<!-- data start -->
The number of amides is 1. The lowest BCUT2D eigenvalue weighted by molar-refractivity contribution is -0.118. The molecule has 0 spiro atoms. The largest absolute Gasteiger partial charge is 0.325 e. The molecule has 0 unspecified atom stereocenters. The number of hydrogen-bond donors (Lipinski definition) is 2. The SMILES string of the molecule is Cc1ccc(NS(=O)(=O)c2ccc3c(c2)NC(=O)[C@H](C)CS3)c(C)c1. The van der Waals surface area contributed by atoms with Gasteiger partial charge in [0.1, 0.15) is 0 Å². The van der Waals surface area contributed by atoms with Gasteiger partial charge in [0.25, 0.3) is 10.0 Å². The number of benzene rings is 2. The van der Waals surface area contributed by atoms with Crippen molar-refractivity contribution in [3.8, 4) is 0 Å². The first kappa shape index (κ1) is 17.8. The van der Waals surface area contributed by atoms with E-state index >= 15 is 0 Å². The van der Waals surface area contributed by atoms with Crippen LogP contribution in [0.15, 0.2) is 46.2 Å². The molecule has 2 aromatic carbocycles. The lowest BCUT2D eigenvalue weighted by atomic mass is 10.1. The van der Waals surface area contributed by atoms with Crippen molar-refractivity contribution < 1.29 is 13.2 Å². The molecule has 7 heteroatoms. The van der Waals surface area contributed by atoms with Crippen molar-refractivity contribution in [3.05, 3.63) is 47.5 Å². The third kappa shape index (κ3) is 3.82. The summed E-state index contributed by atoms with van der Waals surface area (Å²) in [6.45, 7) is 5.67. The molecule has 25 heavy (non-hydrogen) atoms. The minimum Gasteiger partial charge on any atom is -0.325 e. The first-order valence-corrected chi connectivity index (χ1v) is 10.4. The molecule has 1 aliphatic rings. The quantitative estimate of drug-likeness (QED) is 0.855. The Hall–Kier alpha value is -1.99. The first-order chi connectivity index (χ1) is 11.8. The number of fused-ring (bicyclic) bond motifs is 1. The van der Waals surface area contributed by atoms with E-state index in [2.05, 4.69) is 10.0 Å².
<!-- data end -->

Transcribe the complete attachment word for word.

The number of amides is 1. The lowest BCUT2D eigenvalue weighted by molar-refractivity contribution is -0.118. The molecule has 0 spiro atoms. The largest absolute Gasteiger partial charge is 0.325 e. The molecule has 0 unspecified atom stereocenters. The number of hydrogen-bond donors (Lipinski definition) is 2. The SMILES string of the molecule is Cc1ccc(NS(=O)(=O)c2ccc3c(c2)NC(=O)[C@H](C)CS3)c(C)c1. The van der Waals surface area contributed by atoms with Gasteiger partial charge in [0.1, 0.15) is 0 Å². The van der Waals surface area contributed by atoms with Gasteiger partial charge in [0.25, 0.3) is 10.0 Å². The number of benzene rings is 2. The van der Waals surface area contributed by atoms with Crippen molar-refractivity contribution in [3.8, 4) is 0 Å². The first kappa shape index (κ1) is 17.8. The van der Waals surface area contributed by atoms with E-state index >= 15 is 0 Å². The van der Waals surface area contributed by atoms with Crippen LogP contribution in [0.15, 0.2) is 46.2 Å². The molecule has 2 aromatic carbocycles. The lowest BCUT2D eigenvalue weighted by atomic mass is 10.1. The van der Waals surface area contributed by atoms with Crippen molar-refractivity contribution < 1.29 is 13.2 Å². The molecule has 7 heteroatoms. The van der Waals surface area contributed by atoms with Crippen molar-refractivity contribution in [3.05, 3.63) is 47.5 Å². The third kappa shape index (κ3) is 3.82. The summed E-state index contributed by atoms with van der Waals surface area (Å²) in [6.45, 7) is 5.67. The molecule has 25 heavy (non-hydrogen) atoms. The minimum Gasteiger partial charge on any atom is -0.325 e. The first-order valence-corrected chi connectivity index (χ1v) is 10.4. The molecule has 1 aliphatic rings. The quantitative estimate of drug-likeness (QED) is 0.855. The Hall–Kier alpha value is -1.99. The first-order chi connectivity index (χ1) is 11.8. The number of fused-ring (bicyclic) bond motifs is 1. The van der Waals surface area contributed by atoms with E-state index in [2.05, 4.69) is 10.0 Å².